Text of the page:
Bespoke Investment Group
conducted a survey of its subscribers to gauge overall market
sentiment. There were 299 respondents with 203 of those
identified as institutional investors.
It doesn't appear that the market is full of blind, bullish
optimism like some would suggest. Roughly 53.5 percent of
respondents believe that the market will be lower one month from
now with institutional investors more bearish than individuals.
61.5 percent of the 53.5 percent were what is often called the
The survey found that the majority of respondents believe that
the big gains are in: 39 percent believe that six months from
now, the market will be up 0-5 percent while 37.8 percent believe
that the market will be lower (18 percent believe a more than 5
percent loss). Only 23 percent believe the market will finish the
year up an additional 5 percent or more.
What's everybody's favorite sector over the next six months?
Technology. With 17.5 percent of the vote, technology is well
above the next most popular, energy, with 14.2 percent. Do
investors think that Apple (NYSE:
) is set for a big run to the upside that will take other tech
names with it?
The least favorite sector is utilities with 16.8 percent
professing to be utilities bears. The next highest was materials
at 11.9 percent.
How will the U.S. stock market perform versus the rest of the
world? Nearly 58.5 percent of respondents said that it will
outperform other world markets.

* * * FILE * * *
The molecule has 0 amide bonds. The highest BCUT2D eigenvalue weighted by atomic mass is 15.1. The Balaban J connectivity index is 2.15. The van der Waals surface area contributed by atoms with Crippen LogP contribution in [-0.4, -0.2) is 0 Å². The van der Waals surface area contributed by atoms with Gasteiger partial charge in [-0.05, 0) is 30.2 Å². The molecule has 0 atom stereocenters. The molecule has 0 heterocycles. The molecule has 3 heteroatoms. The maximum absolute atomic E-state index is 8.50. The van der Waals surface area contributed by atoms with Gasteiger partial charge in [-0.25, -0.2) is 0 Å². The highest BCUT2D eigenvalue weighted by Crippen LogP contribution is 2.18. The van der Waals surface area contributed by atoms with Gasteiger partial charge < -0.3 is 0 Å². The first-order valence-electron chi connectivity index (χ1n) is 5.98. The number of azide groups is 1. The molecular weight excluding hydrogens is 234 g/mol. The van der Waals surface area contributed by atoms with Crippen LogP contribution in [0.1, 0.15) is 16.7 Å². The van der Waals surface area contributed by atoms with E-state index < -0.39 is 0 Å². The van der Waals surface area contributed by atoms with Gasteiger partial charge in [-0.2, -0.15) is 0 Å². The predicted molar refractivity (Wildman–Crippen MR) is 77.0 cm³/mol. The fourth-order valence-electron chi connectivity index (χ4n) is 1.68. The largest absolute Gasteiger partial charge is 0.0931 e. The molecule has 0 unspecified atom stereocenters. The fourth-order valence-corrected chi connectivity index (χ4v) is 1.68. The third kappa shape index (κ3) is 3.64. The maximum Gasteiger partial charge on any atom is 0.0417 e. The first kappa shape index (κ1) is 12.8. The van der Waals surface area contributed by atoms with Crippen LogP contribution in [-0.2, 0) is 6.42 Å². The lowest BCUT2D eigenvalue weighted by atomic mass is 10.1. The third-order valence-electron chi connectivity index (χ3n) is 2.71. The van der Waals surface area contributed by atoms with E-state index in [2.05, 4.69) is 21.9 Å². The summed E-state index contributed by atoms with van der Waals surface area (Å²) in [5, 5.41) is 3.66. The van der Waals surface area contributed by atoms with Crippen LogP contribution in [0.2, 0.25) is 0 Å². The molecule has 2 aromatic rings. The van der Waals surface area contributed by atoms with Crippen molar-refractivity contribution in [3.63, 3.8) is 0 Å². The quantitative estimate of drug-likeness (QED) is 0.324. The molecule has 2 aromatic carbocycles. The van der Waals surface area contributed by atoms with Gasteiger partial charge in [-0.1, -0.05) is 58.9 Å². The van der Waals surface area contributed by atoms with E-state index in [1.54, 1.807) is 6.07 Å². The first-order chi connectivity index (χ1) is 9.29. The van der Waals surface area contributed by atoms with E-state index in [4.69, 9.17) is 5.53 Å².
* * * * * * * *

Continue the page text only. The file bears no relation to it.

Outside of stocks, the survey found that 70.6 percent of
respondents believe the 10-year treasury yield is going higher.
Gold is going higher too, if 59.2 percent of surveyed investors
are correct. Oil, however, is heading down according to 55.9
Finally, 20.1 percent of respondents said that their portfolio
is 60 percent exposed to equities. 48.4 percent are between 50
and 70 percent exposed.
What does all of this mean? It means that as of now, investors
aren't all-in despite the record highs on the major indices. And
just as the financial media has reported, investors don't believe
that this bull has a lot of run left before a correction
reports that Piper Jaffray analysts Craig Johnson and Leah
Williams see a correction of up to 10 percent.
Others, like Jeremy Seigel in a
, says that as long as everybody is afraid of the pullback, a
technical correction isn't likely to occur, unless the Fed starts
talking about taking away stimulus measures.
The survey had a small sampling but had similar findings to
others gauging market sentiment. Whether or not data like this
are useful is subject to debate but what is clear is that the
market is not full of bull market euphoria.
(c) 2013 Benzinga.com. Benzinga does not provide investment
advice. All rights reserved.
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